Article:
US president Donald Trump’s aggressive Twitter assault on the interest rate decisions of the Federal Reserve, and chairman Jay Powell in particular, represent a clear threat to the
independence of the US central bank.
At his most extreme, the president has likened Mr Powell to an “enemy” of the US. This bizarre language is completely out of line with the norm among political leaders in the
advanced economies since the 1990s.
We must, therefore, ask whether US monetary policy is now entering a new era, or perhaps returning to a much older one, in which the central bank is treated as the monetary wing of the White House and the Treasury.
The key questions for investors are as follows:
1. Why does central bank independence matter?
It has been clearly established by macroeconomists since the mid 1990s that independent central bankers are likely to control inflation at a lower cost in terms of output volatility than elected politicians, because the latter respond to short term electoral pressures that
result in higher inflation and elevated inflation expectations.
No one disputes that the ultimate authority to create money should lie with elected bodies, but there is a mountain of evidence that the operational decisions should be delegated to independent professionals, subject to ultimate economic targets set by the government. (See this speech by former Fed vice-chair Stanley Fischer for a summary).
Recently, with global inflation undesirably low, this inherent advantage of independent central banking has seemed far less important than before but it could reassert itself any
2. What does Mr Trump think about monetary policy?
He has been extremely inconsistent. During the 2016 election campaign, he championed higher interest rates on savings but also demanded lower interest rates to help American
manufacturing companies and other borrowers.
Once elected, president Trump initially followed an unexpectedly orthodox approach. He did not press the Fed to deviate from its plans to tighten monetary policy in 2017, and his
early appointments to the Federal Open Market Committee were impeccably mainstream.
When Mr Powell was nominated as chairman in November 2017, a White House official said that the president “respected and appreciated” the nominee’s extensive business
background, adding that this enabled him to understand the impact of monetary policy on the economy “in a real and direct way”.
While Mr Powell was a Republican, and Mr Trump had criticised the incumbent, Democrat Janet Yellen, on the campaign trail, there were relatively few complaints that this appointment was an inappropriate use of the president’s prerogative.
3. What caused the rupture with Mr Powell?
The Trump/Powell relationship began to sour when the trade war erupted last year. Mr Trump began to argue that lower US interest rates were essential to prevent the dollar from rising against the renminbi and the euro.
Since then, he has coupled abusive tweets towards the Fed with attacks on China. As the Fed has reduced interest rates more slowly than Mr Trump urged, the volume of tweets increased.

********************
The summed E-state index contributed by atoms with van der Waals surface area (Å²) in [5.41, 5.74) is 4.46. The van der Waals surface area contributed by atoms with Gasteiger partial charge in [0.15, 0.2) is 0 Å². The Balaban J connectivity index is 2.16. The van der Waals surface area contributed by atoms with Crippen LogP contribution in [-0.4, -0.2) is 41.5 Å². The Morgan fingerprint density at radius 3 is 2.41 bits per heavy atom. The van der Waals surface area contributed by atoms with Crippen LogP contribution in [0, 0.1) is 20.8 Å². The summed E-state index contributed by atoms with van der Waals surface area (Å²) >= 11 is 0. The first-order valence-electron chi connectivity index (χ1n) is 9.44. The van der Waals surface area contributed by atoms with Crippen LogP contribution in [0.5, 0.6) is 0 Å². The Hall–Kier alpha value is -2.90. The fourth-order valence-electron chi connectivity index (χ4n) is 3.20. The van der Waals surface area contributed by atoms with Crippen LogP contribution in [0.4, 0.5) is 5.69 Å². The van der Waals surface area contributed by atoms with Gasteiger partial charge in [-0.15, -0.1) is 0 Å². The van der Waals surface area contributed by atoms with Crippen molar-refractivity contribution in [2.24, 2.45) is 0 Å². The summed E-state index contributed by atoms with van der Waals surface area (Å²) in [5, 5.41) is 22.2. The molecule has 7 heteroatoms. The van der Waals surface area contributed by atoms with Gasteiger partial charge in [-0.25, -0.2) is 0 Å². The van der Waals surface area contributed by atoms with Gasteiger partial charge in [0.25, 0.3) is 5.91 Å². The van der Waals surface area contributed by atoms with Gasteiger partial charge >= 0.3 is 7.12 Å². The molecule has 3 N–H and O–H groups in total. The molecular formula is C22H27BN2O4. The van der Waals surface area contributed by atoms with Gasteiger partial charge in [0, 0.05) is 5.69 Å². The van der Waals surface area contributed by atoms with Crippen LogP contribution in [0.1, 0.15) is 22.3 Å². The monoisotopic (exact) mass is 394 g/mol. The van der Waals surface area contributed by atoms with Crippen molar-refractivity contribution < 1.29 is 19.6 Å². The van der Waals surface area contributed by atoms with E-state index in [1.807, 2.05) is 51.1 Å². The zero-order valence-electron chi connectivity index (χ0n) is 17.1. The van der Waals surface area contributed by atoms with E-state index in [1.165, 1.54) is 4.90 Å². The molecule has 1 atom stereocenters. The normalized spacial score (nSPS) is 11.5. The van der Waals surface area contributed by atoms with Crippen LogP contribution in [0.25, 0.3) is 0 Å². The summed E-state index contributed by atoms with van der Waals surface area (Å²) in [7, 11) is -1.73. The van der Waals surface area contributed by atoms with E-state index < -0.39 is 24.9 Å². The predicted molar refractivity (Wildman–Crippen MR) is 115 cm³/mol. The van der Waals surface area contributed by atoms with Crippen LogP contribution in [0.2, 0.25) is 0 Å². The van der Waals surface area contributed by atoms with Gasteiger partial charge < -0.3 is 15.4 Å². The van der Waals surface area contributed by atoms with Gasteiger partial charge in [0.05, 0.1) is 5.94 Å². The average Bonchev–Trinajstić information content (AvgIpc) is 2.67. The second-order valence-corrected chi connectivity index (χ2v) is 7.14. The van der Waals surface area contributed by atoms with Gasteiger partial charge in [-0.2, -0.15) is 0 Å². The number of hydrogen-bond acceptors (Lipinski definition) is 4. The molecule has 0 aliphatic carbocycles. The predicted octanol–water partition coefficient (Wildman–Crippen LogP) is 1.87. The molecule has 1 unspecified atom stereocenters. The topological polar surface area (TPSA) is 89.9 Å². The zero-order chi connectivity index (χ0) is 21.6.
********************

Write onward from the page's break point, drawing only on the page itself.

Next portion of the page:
The slowing economy, and the increasing proximity of the 2020 election, have probably been the prime motivators.
4. What do the markets think?
So far, the markets have shown little concern about the “politicisation” of the Fed. One reason is that most people believe that the main problem facing the central bank is how to
sustain growth, not how to ignite inflation, which remains stubbornly low.
From that perspective, Mr Trump has been pushing the Fed in the “right” direction, and may have been quicker than the FOMC to spot the downside risks to the economy in 2019.
The markets would react very differently if inflation started to rise.
5. Has the Fed been affected by the tweets?
On the surface, no. The official Fed line is that it does not engage in politics, and has no jurisdiction in trade policy. The FOMC simply reacts to the economic consequences of the
policies adopted by the president and congress.
On this interpretation, Mr Trump has had no direct effect on the Fed’s decision to ease monetary policy significantly in the past year. The FOMC’s central expectation for policy
rates at the end of 2021 has dropped by 125 basis points since September 2018.
However, there is some recent evidence that Mr Trump’s tweets coincide with a small drop in market expectations of future interest rates in the hours surrounding their appearance.
It is possible that the FOMC subsequently feels pressure not to disappoint these expectations. But these effects are not large (see box).
6. What else can Mr Trump do?
He cannot force a change in the Fed’s leadership until Mr Powell’s term ends in February 2022, well after the election. If the economy weakens further, possibly in the context of
further tariff increases, the Fed would certainly cut interest rates. Ironically, Mr Powell would be among the first on the FOMC to support this. But it is not the kind of monetary
easing that the president has in mind.
In sum, Federal Reserve independence seems to have survived Mr Trump’s extraordinary twitter attacks rather well, so far.
President Trump’s official twitter account has issued several dozen tweets criticising the Fed since April 2018. The tweets have become much more frequent in recent months:
Forward expectations of US rates have fallen by 150 basis points since November 2018.
According to a recent NBER paper by Francesco Bianchi et al, the average short term effect of each tweet has been to reduce forward interest rates by 0.28 basis points, implying that the effect of all the tweets has been to reduce rates by 10 basis points in total, a negligible amount.